The internet has brought dramatic challenges and opportunities to film, media, and arts criticism. Major news outlets no longer enjoy the same authority and control over “expert” opinions during an era of interactive blogs and online criticism, and fewer local and regional newspapers can employ film or television critics. Meanwhile, many students are interested in how to participate professionally in this changing media landscape with its shifting economic models. This panel discussion offered a variety of perspectives on changes to film and media criticism over the past decade and assessed new media opportunities moving forward. Panelists included Charles Judson (TERMINUS film festival and CineATLMagazine), Nate Kohn (Entertainment and Media Studies; Roger Ebert’s Film Festival), Dave Marr (Willson Center), and Andrew Shearer (Online Athens & Athens Banner-Herald).

Cinema Roundtable film criticism

Nat Turner’s Rebellion and the (New) Birth of a Nation

November 11, 2016

The Birth of a Nation is a provocative new movie on every level. Nate Parker wrote, directed, and produced the film, in addition to starring as Nat Turner. His movie won both the Grand Jury Prize at Sundance and its Audience Award. The movie has been celebrated for its powerful treatment of religion and slavery, though concerns over Parker’s own personal history accumulated as the movie approached its national release. As Variety’s review stated: “The Birth of a Nation will provoke a serious debate about empathy, the morality of retaliatory violence, and the ongoing black struggle for justice and equality in this country.” This panel addressed the themes, style, and reception of Parker’s adaptation of Nat Turner’s story.

The panel included Valerie Babb (Institute for African American Studies and English), Amma Y. Ghartey-Tagoe Kootin (African American Studies and Theatre and Film Studies), Ed Pavlic (English and Creative Writing), and Christopher Sieving (Theatre and Film Studies).

Birth of a Nation

2015-2016

Animated Comic Attractions & Early Cinema

January 29, 2016

From its beginnings, cinema was influenced by other popular arts, especially caricature and comic strips. Many key filmmakers, including Emile Cohl in France and America’s Windsor McCay, adapted comic strip traditions into stunning motion picture “attractions.” This roundtable discussed how silent cinema reworked some of the graphic traditions and story content of comic strips from their era.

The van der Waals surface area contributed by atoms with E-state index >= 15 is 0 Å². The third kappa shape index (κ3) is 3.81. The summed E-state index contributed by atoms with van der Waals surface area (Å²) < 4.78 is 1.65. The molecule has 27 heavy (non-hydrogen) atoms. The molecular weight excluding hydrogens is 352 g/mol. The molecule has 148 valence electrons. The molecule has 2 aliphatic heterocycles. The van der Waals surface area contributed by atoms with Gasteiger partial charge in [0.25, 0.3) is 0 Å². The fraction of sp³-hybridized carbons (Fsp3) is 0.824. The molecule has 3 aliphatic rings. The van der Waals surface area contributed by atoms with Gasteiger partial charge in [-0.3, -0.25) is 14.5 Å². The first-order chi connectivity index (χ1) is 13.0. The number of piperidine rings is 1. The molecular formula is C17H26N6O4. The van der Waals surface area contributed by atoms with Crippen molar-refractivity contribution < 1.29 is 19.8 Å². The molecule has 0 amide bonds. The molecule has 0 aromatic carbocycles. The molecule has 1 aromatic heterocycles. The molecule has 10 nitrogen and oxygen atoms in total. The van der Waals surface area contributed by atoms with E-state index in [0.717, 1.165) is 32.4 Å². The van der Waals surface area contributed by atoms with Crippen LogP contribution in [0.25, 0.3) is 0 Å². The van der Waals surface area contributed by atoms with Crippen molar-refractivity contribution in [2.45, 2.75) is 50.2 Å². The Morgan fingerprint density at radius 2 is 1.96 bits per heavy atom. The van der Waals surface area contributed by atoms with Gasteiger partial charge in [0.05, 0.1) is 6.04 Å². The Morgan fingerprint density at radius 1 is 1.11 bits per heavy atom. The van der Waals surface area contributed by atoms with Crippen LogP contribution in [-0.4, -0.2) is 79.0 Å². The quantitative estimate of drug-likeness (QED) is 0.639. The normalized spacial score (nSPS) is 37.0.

Visiting scholar Tom Gunning (University of Chicago) joined panelists Rielle Navitski (Film Studies) and Chris Pizzino (English), for this roundtable moderated by Richard Neupert (Film Studies). Gunning’s visit was sponsored by a Willson Center Short Term Visiting Fellowship and the Interdisciplinary Modernism/s research cluster.

Windsor McKay - Watch Me Move

Amy Schumer: Queen of Comedy

October 16, 2015

By any reasonable standard, 2015 was comedian Amy Schumer’s year.  She hosted MTV’s Video Music Awards, graced the covers of magazines from GQ to Glamour to Entertainment Weekly, and was named one of Time’s 100 Most Influential People.  Her cheerfully profane, sketch comedy series Inside Amy Schumer won a Peabody Award and was renewed for a fourth season on Comedy Central.  And her subversive romantic comedy Trainwreck, which she wrote and starred in, was released in July to stellar reviews and an eventual gross of $100 million-plus.

The cultural significance of Schumer’s remarkable career trajectory was the subject of a Cinema and Media Studies Roundtable, “Amy Schumer: Queen of Comedy.”  Panelists discussed a variety of issues related to Schumer’s recently attained status as, in the words of Entertainment Weekly, “comedy’s funny, filthy, fearless new voice.”  What does her crossover success — on stage, on screen, and online — mean for the acceptance of women in comedy and in entertainment media in general?  Does her current ubiquity represent significant gains for feminist ideas in the arena of popular culture?  And is her work genuinely transgressive, or does her irresponsible party girl persona weaken her effectiveness as a feminist role model?  These and related questions were addressed by panelists Christine Becker (University of Notre Dame), Jeffrey Jones (Director, Peabody Awards, UGA), Caren Pagel (Georgia State University), and Ethan Thompson (Research and Teaching Fellow, Peabody Awards, UGA).  Christopher Sieving (Theatre and Film Studies, UGA) moderated.

Amy Schumer and Bill Hader

Roland Barthes at 100: Theory / Culture / Legacy

October 23, 2015

Roland Barthes (b. 1915) was one of the 20th century’s most influential theorists. His work shaped literary theory as it shifted from structuralism and semiotics to psychoanalysis and cultural theory. His many important books include MythologiesOn RacineS/ZImage / Music / Text, The Pleasure of the Text, and Camera Lucida. This panel discussed the continuing relevance of Barthes for theoretical research on literature and culture today. Panelists included Doris Kadish (Romance Languages), Jed Rasula (English), and Andrew Zawacki (English).

Roland Barthes

2014-2015

Toy Story Turns 20: How Significant Was Pixar’s First Feature Film?

April 3, 2015

When Toy Story premiered in 1995 critics celebrated it as the dawn of a new era for motion picture animation. Toy Story also helped launch Pixar as the top brand for quality animation. Twenty years later it may be hard to fathom just how revolutionary Pixar’s first feature film was technically, but also culturally.

This roundtable discussed the significance of Toy Story for computer animation and Hollywood storytelling today. Panelists included Michael Hussey (Theatre and Film Studies), David Nix (Animator, College of Education), and Joelle Arp-Dunham (Theatre and Film Studies).

Toy Story